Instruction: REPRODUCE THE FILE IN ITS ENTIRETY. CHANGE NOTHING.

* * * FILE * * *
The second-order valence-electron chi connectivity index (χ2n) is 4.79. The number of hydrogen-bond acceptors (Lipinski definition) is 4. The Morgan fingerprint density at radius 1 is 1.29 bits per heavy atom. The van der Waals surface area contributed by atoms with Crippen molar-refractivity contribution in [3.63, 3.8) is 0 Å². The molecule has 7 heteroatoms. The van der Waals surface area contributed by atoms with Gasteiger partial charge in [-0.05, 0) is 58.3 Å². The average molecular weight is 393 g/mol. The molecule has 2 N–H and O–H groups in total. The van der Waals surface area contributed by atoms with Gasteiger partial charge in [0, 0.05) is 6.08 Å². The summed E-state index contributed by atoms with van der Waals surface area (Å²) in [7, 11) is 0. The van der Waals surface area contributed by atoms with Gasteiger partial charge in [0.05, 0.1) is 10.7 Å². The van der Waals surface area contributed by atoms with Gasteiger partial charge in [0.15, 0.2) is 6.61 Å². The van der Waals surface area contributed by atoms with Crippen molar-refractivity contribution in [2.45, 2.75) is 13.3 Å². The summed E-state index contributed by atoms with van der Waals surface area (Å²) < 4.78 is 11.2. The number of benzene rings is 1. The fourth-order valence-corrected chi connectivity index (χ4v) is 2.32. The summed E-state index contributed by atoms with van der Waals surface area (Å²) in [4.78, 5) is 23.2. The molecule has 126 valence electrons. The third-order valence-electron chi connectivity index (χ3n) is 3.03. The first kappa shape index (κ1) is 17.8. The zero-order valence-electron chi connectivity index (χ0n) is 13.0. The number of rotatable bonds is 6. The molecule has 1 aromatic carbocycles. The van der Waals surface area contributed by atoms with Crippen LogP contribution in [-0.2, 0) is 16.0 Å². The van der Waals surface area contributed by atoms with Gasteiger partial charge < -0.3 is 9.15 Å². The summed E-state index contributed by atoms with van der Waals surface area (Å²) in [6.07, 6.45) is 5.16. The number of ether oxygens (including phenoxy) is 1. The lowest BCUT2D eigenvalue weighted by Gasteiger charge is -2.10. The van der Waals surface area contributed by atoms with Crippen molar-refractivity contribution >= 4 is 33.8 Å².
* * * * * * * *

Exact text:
The second-order valence-electron chi connectivity index (χ2n) is 4.79. The number of hydrogen-bond acceptors (Lipinski definition) is 4. The Morgan fingerprint density at radius 1 is 1.29 bits per heavy atom. The van der Waals surface area contributed by atoms with Crippen molar-refractivity contribution in [3.63, 3.8) is 0 Å². The molecule has 7 heteroatoms. The van der Waals surface area contributed by atoms with Gasteiger partial charge in [-0.05, 0) is 58.3 Å². The average molecular weight is 393 g/mol. The molecule has 2 N–H and O–H groups in total. The van der Waals surface area contributed by atoms with Gasteiger partial charge in [0, 0.05) is 6.08 Å². The summed E-state index contributed by atoms with van der Waals surface area (Å²) in [7, 11) is 0. The van der Waals surface area contributed by atoms with Gasteiger partial charge in [0.05, 0.1) is 10.7 Å². The van der Waals surface area contributed by atoms with Gasteiger partial charge in [0.15, 0.2) is 6.61 Å². The van der Waals surface area contributed by atoms with Crippen molar-refractivity contribution in [2.45, 2.75) is 13.3 Å². The summed E-state index contributed by atoms with van der Waals surface area (Å²) < 4.78 is 11.2. The number of benzene rings is 1. The fourth-order valence-corrected chi connectivity index (χ4v) is 2.32. The summed E-state index contributed by atoms with van der Waals surface area (Å²) in [4.78, 5) is 23.2. The molecule has 126 valence electrons. The third-order valence-electron chi connectivity index (χ3n) is 3.03. The first kappa shape index (κ1) is 17.8. The zero-order valence-electron chi connectivity index (χ0n) is 13.0. The number of rotatable bonds is 6. The molecule has 1 aromatic carbocycles. The van der Waals surface area contributed by atoms with Crippen LogP contribution in [-0.2, 0) is 16.0 Å². The van der Waals surface area contributed by atoms with Gasteiger partial charge < -0.3 is 9.15 Å². The summed E-state index contributed by atoms with van der Waals surface area (Å²) in [6.07, 6.45) is 5.16. The number of ether oxygens (including phenoxy) is 1. The lowest BCUT2D eigenvalue weighted by Gasteiger charge is -2.10. The van der Waals surface area contributed by atoms with Crippen molar-refractivity contribution >= 4 is 33.8 Å².